Color in life of holotype

(Fig. 5). Dorsal and lateral aspects of head with scattered black, brown, and pale green scales; labials greenish cream; dorsal background of body, limbs and tail brownish green with scattered pale green scales; vertebral crest pale green, the base and posterior surface of each vertebral scale dark brown; gular scales cream, the skin between them gray; orange patch on medial aspect of throat; chest and belly cream with a pale orange tint; ventral surface of limbs dirty cream with scattered brown spots; ventral surface of tail dirty cream proximally and brown distally; iris pale brown peripherally with dark brown reticulations, dark brown centrally; thin golden ring around pupil.

Variation

Variation in meristic and morphometric characters of Enyalioides anisolepis are presented in Table 2. Enlarged pretympanic scales are absent in more than half of the specimens; when present, they vary between 1–3. A few specimens have smooth scales intermixed with the keeled dorsals. Ventrals are keeled except for an adult female specimen (QCAZ 8428) that has smooth ventrals, and an adult male specimen (QCAZ 12517) that has smooth ventrals anteriorly and feebly keeled ventrals posteriorly. Caudal segments are 6–8 scales long laterally.

This species has a marked sexual dichromatism in background colors (green in males, brown in females; see Fig. 6). Adult male paratypes are very similar in color patterns to the holotype, except for having dark spots on the belly. A subadult male (QCAZ 12517) has scattered black flecks on the gular region.

Adult females share similar color patterns with juveniles (Fig. 6): dorsal background of head, body, limbs and tail dark or pale brown; flanks dark or pale brown with scattered dark spots, blotches, or transverse bands (cream flecks in QCAZ 8428); diagonal subocular dark stripe extending from subocular region to commisure of mouth; faint cream stripe extending longitudinally from tympanum to scapular region, except in specimen QCAZ 8428, which has instead a cream blotch posterior to tympanum; limbs with faint brown transverse bands; throat, chest, belly and ventral surface of limbs and tail pale brown or cream, with scattered dark spots on belly and thighs (dark spots absent in QCAZ 8428). In addition, juveniles generally have dark brown transverse bands on dorsum, dark flecks on head, and transverse rows of dark brown blotches on flanks. The neck and sides of head have a bright orange tint in one specimen (QCAZ 12535).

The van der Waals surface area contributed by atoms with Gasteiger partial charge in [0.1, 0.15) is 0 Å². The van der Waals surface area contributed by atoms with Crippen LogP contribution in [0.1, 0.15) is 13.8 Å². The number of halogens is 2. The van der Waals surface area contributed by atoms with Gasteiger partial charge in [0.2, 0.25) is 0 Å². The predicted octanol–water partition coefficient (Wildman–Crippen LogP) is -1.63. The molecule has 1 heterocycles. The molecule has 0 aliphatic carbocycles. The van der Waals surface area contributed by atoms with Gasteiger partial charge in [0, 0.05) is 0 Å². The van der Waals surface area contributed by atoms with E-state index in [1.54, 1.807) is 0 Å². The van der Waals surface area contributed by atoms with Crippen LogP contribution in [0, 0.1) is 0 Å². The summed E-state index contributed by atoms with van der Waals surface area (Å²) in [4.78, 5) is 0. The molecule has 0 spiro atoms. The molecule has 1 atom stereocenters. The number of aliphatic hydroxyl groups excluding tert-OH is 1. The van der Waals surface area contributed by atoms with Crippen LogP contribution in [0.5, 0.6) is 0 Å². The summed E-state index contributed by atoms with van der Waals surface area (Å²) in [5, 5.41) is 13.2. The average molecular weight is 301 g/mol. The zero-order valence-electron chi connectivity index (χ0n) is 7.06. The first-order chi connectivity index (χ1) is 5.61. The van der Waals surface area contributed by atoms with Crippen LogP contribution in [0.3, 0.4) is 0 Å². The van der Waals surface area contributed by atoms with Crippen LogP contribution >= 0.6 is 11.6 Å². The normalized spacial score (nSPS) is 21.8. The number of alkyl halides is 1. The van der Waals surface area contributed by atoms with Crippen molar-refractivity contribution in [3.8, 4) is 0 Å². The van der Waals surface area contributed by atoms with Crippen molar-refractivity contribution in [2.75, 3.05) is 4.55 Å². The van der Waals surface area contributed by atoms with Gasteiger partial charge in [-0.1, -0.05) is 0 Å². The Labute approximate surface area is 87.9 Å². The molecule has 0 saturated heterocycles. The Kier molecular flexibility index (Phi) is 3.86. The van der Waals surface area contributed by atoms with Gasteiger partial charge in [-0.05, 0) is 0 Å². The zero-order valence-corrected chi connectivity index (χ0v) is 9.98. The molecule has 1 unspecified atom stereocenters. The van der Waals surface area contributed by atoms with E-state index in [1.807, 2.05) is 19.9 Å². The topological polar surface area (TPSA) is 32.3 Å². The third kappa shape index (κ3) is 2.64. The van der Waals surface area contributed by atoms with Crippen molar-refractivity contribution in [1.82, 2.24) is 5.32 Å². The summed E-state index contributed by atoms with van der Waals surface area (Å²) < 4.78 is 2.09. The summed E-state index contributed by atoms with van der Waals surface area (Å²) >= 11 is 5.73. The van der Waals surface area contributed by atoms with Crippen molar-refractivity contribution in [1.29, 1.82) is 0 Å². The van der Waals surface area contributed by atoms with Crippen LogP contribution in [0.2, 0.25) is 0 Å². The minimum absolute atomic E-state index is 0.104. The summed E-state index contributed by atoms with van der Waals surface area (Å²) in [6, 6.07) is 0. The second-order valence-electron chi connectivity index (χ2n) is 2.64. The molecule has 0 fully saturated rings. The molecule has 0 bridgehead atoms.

Distribution and ecology

Enyalioides anisolepis is known to occur between 724–1742 m on the Amazonian slopes of the Andes in southern Ecuador and northern Peru (Fig. 3). It is known from Provincia Zamora-Chinchipe in extreme southern Ecuador and Región Cajamarca in northern Peru. Most specimens were found sleeping at night (7:00 pm–1:00 am) between 0.2–1.5 m above ground on stems, leaves, and tree roots in primary and secondary forests. Nine of the 15 known specimens were found within 5 m of small streams.

Etymology

The specific epithet anisolepis is a noun (in apposition) in the nominative singular and derives from the Greek words anisos (= unequal) and lepis (= scale). It refers to the heterogeneous scales on the dorsum, flanks and hind limbs of lizards of this species.

Enyalioides sophiarothschildae sp. n.

Proposed standard English name: Rothschild’s woodlizards

Proposed standard Spanish name: lagartijas de palo de Rothschild

Type material

Holotype. CORBIDI 647 (Fig. 8), an adult male from Río Lejía in the trail La Cueva-Añazco Pueblo, -6.83655°S; -77.48603°W (DD), 1700 m, Provincia Mariscal Cáceres, Región San Martín, Perú, collected on 2 February 2008 by P.J. Venegas.